Given that both artisanal brews and smartphones are a hit with younger generations, you’d expect some overlap between the two, and indeed, there are dozens of craft beer apps. Frankly, though, only a few of them are any good. Craft beer is a very decentralized movement, so getting up-to-date data about beers and breweries can be quite difficult. That said, some apps have pulled it off pretty well, and you may find a few of them quite useful.
This is the biggest, and arguably best, craft beer app out there. Think of it as Facebook meets Yelp, for beer: it has lots of reviews, ratings, and social tools. Your local breweries and pubs are likely to be listed, and if you’re lucky, they’ll update their beer lists with some regularity. You can find ratings for just about any beer in existence, though typing works way better than the barcode scanner.
Untappd lets you check in, see what your friends have been up to, see special events, see trending beers and breweries, track the beer you’ve tried, and even discover new beers based on your past beer ratings. Because it does so many things, though, it does seem a bit cluttered. You’ll have to do some exploring to figure out all its functions.
Barly is a minimalistic, nicely-designed app that does a few things very well: it helps you find local bars, see what’s on tap, and figure out which beers you would be most likely to enjoy. Perhaps its best feature is that it lets you customize your personal beer palate and rate beers you’ve tried; it then helps you find new beers based on what it knows about your taste. It has good coverage of local craft beer bars, drawing both on outside databases and user-submitted tap lists. Where it really shines, though, is at bars with huge tap lists: instead of looking through the whole menu, just pull up Barly and see which beers it recommends for you.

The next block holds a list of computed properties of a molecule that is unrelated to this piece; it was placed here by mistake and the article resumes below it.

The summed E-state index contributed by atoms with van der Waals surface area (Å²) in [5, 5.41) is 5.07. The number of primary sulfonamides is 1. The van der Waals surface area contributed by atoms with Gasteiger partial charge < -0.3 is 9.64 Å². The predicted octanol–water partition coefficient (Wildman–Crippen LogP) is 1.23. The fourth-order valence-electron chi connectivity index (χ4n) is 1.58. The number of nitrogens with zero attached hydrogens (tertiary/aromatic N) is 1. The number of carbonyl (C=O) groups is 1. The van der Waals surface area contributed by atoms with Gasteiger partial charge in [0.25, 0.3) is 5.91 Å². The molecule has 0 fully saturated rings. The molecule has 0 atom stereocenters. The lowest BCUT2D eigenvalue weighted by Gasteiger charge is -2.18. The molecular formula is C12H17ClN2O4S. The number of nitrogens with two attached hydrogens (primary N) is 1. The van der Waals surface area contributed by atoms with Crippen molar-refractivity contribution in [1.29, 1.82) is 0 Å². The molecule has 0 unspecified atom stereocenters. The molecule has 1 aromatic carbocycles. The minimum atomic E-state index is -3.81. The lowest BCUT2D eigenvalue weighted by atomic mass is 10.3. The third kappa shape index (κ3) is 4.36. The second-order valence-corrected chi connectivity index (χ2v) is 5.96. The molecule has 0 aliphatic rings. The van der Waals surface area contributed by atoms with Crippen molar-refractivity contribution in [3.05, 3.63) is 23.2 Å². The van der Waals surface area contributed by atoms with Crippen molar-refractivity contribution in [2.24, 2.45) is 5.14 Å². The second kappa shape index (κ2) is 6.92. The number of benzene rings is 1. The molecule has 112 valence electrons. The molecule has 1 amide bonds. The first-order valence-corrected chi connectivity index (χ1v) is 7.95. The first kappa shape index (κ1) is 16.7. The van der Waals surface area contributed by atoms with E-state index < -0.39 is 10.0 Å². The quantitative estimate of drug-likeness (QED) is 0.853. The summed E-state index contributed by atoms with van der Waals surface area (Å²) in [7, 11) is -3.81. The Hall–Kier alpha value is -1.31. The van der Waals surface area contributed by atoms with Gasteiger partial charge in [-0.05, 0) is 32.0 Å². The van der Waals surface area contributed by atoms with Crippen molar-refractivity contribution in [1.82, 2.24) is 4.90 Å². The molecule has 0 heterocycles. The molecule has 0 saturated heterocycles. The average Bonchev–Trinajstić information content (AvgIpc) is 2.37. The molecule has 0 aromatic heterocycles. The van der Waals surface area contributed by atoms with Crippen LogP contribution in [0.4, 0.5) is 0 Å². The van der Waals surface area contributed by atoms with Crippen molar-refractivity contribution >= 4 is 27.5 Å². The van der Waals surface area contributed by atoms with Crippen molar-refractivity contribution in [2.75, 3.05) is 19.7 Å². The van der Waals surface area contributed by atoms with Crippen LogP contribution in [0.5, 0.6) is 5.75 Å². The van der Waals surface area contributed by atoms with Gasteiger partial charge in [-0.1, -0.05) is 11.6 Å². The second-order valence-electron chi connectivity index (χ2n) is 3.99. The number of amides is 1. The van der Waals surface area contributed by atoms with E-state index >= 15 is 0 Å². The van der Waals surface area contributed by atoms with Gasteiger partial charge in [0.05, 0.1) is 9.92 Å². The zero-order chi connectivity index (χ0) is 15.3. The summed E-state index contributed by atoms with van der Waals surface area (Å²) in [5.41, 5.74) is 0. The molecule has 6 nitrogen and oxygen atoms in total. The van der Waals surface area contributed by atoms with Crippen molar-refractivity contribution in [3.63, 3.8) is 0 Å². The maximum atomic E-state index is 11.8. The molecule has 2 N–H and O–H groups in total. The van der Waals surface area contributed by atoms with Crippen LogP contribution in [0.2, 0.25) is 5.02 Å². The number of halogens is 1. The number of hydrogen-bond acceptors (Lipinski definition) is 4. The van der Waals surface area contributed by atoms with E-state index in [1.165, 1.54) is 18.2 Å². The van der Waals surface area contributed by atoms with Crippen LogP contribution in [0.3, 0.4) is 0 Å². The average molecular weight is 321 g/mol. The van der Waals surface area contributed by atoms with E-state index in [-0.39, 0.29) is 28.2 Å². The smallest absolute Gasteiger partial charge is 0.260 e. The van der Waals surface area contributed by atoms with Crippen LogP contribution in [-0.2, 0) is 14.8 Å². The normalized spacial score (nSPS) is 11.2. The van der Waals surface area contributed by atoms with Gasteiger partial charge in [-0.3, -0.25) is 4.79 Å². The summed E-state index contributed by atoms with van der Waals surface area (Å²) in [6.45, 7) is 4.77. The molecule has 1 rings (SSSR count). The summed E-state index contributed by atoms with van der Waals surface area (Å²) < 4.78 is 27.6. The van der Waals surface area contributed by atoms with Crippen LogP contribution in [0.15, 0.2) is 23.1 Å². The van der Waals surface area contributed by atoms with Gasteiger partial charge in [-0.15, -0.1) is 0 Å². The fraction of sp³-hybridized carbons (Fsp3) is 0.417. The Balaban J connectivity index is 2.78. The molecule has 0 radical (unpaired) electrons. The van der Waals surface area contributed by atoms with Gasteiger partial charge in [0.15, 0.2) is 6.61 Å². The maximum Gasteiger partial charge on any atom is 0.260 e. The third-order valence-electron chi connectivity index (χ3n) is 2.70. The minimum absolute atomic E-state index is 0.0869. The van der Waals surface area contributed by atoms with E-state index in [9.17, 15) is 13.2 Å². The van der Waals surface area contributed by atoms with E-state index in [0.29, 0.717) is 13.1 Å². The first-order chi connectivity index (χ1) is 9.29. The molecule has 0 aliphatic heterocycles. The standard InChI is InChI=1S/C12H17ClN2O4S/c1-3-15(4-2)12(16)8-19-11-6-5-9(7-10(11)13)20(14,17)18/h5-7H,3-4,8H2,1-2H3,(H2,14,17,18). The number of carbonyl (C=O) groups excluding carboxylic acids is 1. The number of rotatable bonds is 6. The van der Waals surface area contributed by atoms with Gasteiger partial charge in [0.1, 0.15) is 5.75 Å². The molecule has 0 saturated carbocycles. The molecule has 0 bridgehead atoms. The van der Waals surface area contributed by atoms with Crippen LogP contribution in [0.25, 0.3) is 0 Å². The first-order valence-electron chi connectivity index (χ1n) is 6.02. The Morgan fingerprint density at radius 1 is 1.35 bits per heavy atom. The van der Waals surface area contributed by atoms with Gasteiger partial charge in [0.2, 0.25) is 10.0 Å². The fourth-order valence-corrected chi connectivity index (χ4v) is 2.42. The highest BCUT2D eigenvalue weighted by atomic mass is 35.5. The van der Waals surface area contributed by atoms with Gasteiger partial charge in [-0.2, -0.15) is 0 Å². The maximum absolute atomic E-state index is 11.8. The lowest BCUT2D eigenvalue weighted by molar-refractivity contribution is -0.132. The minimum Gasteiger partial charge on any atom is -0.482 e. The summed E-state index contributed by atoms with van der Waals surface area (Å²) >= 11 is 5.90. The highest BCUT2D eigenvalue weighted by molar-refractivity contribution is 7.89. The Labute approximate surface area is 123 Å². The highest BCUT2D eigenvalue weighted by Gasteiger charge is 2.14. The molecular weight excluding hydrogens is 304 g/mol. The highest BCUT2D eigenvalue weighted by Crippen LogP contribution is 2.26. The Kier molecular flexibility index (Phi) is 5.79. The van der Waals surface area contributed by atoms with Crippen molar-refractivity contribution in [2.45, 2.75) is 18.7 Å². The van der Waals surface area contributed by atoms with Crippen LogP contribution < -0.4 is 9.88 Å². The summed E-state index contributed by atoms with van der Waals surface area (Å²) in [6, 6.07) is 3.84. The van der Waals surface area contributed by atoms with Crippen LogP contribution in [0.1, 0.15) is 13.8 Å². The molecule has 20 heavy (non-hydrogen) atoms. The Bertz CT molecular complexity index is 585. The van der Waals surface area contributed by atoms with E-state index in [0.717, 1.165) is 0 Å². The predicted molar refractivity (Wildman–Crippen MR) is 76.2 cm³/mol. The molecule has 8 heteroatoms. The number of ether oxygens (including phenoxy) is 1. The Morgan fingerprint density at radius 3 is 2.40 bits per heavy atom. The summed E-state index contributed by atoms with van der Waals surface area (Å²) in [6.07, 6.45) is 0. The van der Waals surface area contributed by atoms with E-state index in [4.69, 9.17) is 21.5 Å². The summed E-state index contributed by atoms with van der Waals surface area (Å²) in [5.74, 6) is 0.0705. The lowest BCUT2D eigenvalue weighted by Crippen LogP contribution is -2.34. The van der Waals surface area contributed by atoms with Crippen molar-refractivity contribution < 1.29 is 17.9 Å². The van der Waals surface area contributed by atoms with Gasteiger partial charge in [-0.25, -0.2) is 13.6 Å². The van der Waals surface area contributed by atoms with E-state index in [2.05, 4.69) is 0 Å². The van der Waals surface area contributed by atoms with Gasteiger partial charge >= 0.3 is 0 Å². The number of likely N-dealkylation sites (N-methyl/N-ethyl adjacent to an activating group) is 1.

3. Craft Check
If you aren’t interested in the politics of craft beer, you probably don’t need this app, but if supporting an underdog movement makes the brew taste better to you, you’ll want to check out Craft Check.
Why? Some craft beer labels are actually owned by brewing giants like Anheuser-Busch and Miller (Blue Moon, Goose Island, Elysian, and Ballast Point, to name just a few). With this app you can enter a beer or a brewery (or scan a barcode), and immediately get a yea or nay on whether it is an independent brewery or a big-beer brand.
Usually, apps that only do one, semi-useful task are just wasting phone space on something you could do in a browser. Craft Check is an exception for a few reasons:
- It’s faster. Finding out if a beer is craft isn’t always just one click away on Google, but this app delivers results in seconds.
- The barcode scanner is, for some reason, much better than ones I’ve had on my phone previously – it can read a barcode from almost any angle, and get you an accurate result in almost no time.
- If I have it, I’m way more likely to check out beers than I would be otherwise. I recently came across a Belgian beer brand that turned out to be owned by Sapporo, which I hadn’t previously had a clue about.
The acronym stands for “Beer Judge Certification Program,” and if the title sounds academic, it’s giving you the right idea. This app has one purpose: to tell you all about every kind of beer that officially exists. Obviously, Google would be a fine substitute, and there are webpages for this as well, but if you’re truly a beer geek and want a ready guide at all times, BJCP has you covered. The interface is fairly uninspired, but it’s not trying to win design awards.
5. Virtual Beer/iBeer
Exactly what it sounds like. An app that makes your phone look like it’s a glass of beer. It’s weirdly fun.
Conclusion: some apps aren’t worth your time
Let’s be honest, no matter how much you like craft beer, you’re unlikely to need more than an app or two on the topic. The market pretty much reflects this. There are a few big apps that have done fairly well, and the rest don’t have enough users or listings to be useful. Untappd and Barly are both solid choices, and Craft Check is handy to have around, but having tried most of the other beer apps out there, I wouldn’t choose to keep any others on my phone.
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